TORONTO — TekSavvy Solutions Inc. said Friday it won't pay more monthly fees to Bell or Rogers until they rebate tens of millions of dollars they collected over several years before they were ordered to slash their wholesale rates retroactively.
TekSavvy's announcement comes a day after the Federal Court of Appeal ruled against Bell, Rogers and several other carriers that sought to overturn a CRTC order issued in August 2019 after several years of hearings and analysis by the telecommunications regulator.
TekSavvy also made a formal request Friday for the Canadian Radio-television and Telecommunications Commission to enforce its own order, now that the appeal court had ruled.
The CRTC's order was stayed last September by the court, meaning the rates charged to independent ISPs didn't change and the big carriers weren't required to pay the rebates until the court issued its final judgments.
The 3-0 ruling Thursday rejected the big carriers' arguments and ordered them to pay TekSavvy and its industry association for the cost of fighting the appeal, but didn't specify an amount.
Andy Kaplan-Myrth, vice-president of regulatory and carrier affairs for TekSavvy, said the appeal court decision "is a major step forward in the fight for fair internet pricing for Canadians."
The independent ISPs argue that the wholesale prices they've been paying since 2016 have been excessively high and said they'd be able to lower retail rates for their customers if the CRTC's decision was upheld.
TekSavvy and several other members of the Canadian Network Operators Consortium initially cut their retail rates shortly after the CRTC's decision but later raised them again when the court process prevented them from collecting rebates from the wholesale suppliers.
"The arguments of Bell and the other carriers have been revealed (by the court) to be just more baseless tactics designed to stifle competition and keep prices high", Kaplan-Myrth said Friday.
He said TekSavvy's spring and fall price increases were "really necessary, just to keep the company going to continue to fight these fights."
This time, TekSavvy will be cautious about the outcome of the battle "and, unfortunately, stay the course with those higher rates," Kaplan-Myrth said.
An emailed statement from Rogers said it wouldn't comment on TekSavvy while the matter is before the CRTC.
Bell didn't respond Friday to requests for comment on TekSavvy's statement or the court decision.
However, Bell made an indirect comment on the controversy in an announcement Friday about its Wireless Home Internet service, which is being rolled out to areas that are underserved by wired broadband services.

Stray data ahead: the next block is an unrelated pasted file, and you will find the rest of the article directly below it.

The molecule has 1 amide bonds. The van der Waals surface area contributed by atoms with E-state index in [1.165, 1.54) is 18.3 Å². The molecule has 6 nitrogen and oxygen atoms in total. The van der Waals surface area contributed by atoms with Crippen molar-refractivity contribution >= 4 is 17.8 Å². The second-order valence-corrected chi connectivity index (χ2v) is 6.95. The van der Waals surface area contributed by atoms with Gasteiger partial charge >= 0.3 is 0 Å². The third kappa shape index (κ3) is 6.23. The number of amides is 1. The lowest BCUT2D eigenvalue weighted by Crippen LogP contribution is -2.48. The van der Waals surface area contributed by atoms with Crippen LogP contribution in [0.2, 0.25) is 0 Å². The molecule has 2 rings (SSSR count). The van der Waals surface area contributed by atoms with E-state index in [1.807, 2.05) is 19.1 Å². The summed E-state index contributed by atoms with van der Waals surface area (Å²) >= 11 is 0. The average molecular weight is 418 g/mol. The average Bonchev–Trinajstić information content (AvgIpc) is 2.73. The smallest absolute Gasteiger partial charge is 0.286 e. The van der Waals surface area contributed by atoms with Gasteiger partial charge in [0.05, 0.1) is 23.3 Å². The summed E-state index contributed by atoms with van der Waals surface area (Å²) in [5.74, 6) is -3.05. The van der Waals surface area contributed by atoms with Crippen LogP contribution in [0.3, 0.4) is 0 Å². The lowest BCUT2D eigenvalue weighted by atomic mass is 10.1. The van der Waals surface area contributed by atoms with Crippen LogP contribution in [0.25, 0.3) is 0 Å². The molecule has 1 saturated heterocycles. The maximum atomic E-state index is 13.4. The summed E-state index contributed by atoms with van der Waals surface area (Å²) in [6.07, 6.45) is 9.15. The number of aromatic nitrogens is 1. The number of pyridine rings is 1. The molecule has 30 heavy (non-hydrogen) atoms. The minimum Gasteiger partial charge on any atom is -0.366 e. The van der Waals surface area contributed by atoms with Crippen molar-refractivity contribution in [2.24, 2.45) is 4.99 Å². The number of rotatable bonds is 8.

It noted that Navdeep Bains, the minister responsible for telecommunications, said on Aug.15 that the 2019 wholesale rates "may undermine investment in high-quality networks, particularly in rural and remote areas."
Bell's statement on Friday didn't mention that Bains also said wholesale broadband is a proven regulatory tool for enabling retail competition in the Internet service market and that retroactive payments to affected wholesale clients are appropriate in principle.
An aide to Bains said he wouldn't comment on the court decision and said TekSavvy's demand would be better addressed by the CRTC. A statement from the CRTC wasn't available Friday.
With about 300,000 customers, TekSavvy is the largest of Canada's independent internet service providers, which collectively share about 10 per cent of the market.
Kaplan-Myrth said in an interview that he didn't have detailed breakdowns on what TekSavvy thinks it's owed by Bell or Rogers but said the amount has risen in the 13 months since the August 2019 decision.
"I don't know how long it would take to recover that from them. ... But I do know that these types of numbers (tens of millions of dollars) are rounding errors in terms of their expenses."
However, Kaplan-Myrth said TekSavvy fully expects its wholesale suppliers will take as long as they can to resolve the issue.
Canada's independent ISPs, which collectively serve about a million households, depend on connecting their equipment to networks built and owned by "facilities based'' carriers such as Bell and Rogers.
The facilities-based carriers have mounted several individual and collective challenges to the CRTC's rate decision, including to the federal cabinet and to the regulator itself.
The court appeal involved Bell Canada, the country's largest phone company, and five of Canada's largest cable operators: Rogers, Shaw, Quebecor's Videotron, Cogeco and Eastlink.
This report by The Canadian Press was first published Sept. 11, 2020.
Companies in this story: (TSX:BCE, TSX:RCI.B, TSX: CGA, TSX:QBR.B, TSX:SJR.B)
David Paddon, The Canadian Press